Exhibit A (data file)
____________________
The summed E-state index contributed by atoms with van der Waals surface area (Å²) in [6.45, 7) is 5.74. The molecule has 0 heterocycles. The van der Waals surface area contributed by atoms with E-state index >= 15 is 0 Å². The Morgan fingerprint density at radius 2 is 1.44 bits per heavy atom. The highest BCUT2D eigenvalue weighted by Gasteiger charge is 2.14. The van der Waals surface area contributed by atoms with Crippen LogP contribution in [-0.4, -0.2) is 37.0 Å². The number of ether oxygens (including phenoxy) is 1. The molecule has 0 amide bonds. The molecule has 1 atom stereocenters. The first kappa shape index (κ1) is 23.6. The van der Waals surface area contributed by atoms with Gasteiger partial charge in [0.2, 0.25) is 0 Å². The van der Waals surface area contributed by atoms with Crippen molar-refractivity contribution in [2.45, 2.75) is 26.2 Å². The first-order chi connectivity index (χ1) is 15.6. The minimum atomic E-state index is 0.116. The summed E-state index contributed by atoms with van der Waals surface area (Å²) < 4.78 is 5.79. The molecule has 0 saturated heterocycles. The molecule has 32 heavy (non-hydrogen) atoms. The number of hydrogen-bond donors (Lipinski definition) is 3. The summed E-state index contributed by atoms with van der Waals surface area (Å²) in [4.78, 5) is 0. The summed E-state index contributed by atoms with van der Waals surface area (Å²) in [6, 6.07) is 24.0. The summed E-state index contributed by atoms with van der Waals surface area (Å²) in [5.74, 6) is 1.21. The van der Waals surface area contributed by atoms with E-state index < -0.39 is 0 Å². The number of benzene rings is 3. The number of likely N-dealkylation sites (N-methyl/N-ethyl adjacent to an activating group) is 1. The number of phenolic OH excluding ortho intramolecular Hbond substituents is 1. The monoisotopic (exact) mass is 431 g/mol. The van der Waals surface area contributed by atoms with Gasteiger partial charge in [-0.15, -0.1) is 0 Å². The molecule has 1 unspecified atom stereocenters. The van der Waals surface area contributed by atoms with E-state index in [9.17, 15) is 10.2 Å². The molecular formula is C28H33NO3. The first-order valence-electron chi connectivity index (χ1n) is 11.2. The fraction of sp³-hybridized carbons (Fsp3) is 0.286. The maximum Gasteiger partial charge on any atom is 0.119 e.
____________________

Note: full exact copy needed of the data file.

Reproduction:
The summed E-state index contributed by atoms with van der Waals surface area (Å²) in [6.45, 7) is 5.74. The molecule has 0 heterocycles. The van der Waals surface area contributed by atoms with E-state index >= 15 is 0 Å². The Morgan fingerprint density at radius 2 is 1.44 bits per heavy atom. The highest BCUT2D eigenvalue weighted by Gasteiger charge is 2.14. The van der Waals surface area contributed by atoms with Crippen LogP contribution in [-0.4, -0.2) is 37.0 Å². The number of ether oxygens (including phenoxy) is 1. The molecule has 0 amide bonds. The molecule has 1 atom stereocenters. The first kappa shape index (κ1) is 23.6. The van der Waals surface area contributed by atoms with Gasteiger partial charge in [0.2, 0.25) is 0 Å². The van der Waals surface area contributed by atoms with Crippen molar-refractivity contribution in [2.45, 2.75) is 26.2 Å². The first-order chi connectivity index (χ1) is 15.6. The minimum atomic E-state index is 0.116. The summed E-state index contributed by atoms with van der Waals surface area (Å²) < 4.78 is 5.79. The molecule has 0 saturated heterocycles. The molecule has 32 heavy (non-hydrogen) atoms. The number of hydrogen-bond donors (Lipinski definition) is 3. The summed E-state index contributed by atoms with van der Waals surface area (Å²) in [4.78, 5) is 0. The summed E-state index contributed by atoms with van der Waals surface area (Å²) in [6, 6.07) is 24.0. The summed E-state index contributed by atoms with van der Waals surface area (Å²) in [5.74, 6) is 1.21. The van der Waals surface area contributed by atoms with E-state index < -0.39 is 0 Å². The number of benzene rings is 3. The number of likely N-dealkylation sites (N-methyl/N-ethyl adjacent to an activating group) is 1. The number of phenolic OH excluding ortho intramolecular Hbond substituents is 1. The monoisotopic (exact) mass is 431 g/mol. The van der Waals surface area contributed by atoms with Gasteiger partial charge in [-0.15, -0.1) is 0 Å². The molecule has 1 unspecified atom stereocenters. The van der Waals surface area contributed by atoms with E-state index in [9.17, 15) is 10.2 Å². The molecular formula is C28H33NO3. The first-order valence-electron chi connectivity index (χ1n) is 11.2. The fraction of sp³-hybridized carbons (Fsp3) is 0.286. The maximum Gasteiger partial charge on any atom is 0.119 e.